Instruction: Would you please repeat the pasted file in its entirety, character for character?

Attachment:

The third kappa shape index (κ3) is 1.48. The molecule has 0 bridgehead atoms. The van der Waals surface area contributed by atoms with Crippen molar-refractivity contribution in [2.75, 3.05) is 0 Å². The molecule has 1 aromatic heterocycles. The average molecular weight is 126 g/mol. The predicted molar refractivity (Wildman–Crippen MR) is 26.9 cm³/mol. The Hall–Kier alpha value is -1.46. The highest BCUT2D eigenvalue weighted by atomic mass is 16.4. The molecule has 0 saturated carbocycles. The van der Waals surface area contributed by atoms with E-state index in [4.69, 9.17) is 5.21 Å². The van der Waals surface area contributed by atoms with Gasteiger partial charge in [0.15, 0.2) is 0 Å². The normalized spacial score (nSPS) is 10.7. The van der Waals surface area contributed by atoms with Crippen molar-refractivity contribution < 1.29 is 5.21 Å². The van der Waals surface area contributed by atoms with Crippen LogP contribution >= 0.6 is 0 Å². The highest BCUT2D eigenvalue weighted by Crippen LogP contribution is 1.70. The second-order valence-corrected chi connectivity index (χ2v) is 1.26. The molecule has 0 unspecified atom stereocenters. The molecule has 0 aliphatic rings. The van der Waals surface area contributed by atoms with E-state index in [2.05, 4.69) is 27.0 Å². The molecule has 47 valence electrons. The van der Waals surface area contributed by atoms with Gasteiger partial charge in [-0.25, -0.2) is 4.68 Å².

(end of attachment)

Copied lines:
The third kappa shape index (κ3) is 1.48. The molecule has 0 bridgehead atoms. The van der Waals surface area contributed by atoms with Crippen molar-refractivity contribution in [2.75, 3.05) is 0 Å². The molecule has 1 aromatic heterocycles. The average molecular weight is 126 g/mol. The predicted molar refractivity (Wildman–Crippen MR) is 26.9 cm³/mol. The Hall–Kier alpha value is -1.46. The highest BCUT2D eigenvalue weighted by atomic mass is 16.4. The molecule has 0 saturated carbocycles. The van der Waals surface area contributed by atoms with E-state index in [4.69, 9.17) is 5.21 Å². The van der Waals surface area contributed by atoms with Gasteiger partial charge in [0.15, 0.2) is 0 Å². The normalized spacial score (nSPS) is 10.7. The van der Waals surface area contributed by atoms with Crippen molar-refractivity contribution < 1.29 is 5.21 Å². The van der Waals surface area contributed by atoms with Crippen LogP contribution >= 0.6 is 0 Å². The highest BCUT2D eigenvalue weighted by Crippen LogP contribution is 1.70. The second-order valence-corrected chi connectivity index (χ2v) is 1.26. The molecule has 0 unspecified atom stereocenters. The molecule has 0 aliphatic rings. The van der Waals surface area contributed by atoms with E-state index in [2.05, 4.69) is 27.0 Å². The molecule has 47 valence electrons. The van der Waals surface area contributed by atoms with Gasteiger partial charge in [-0.25, -0.2) is 4.68 Å².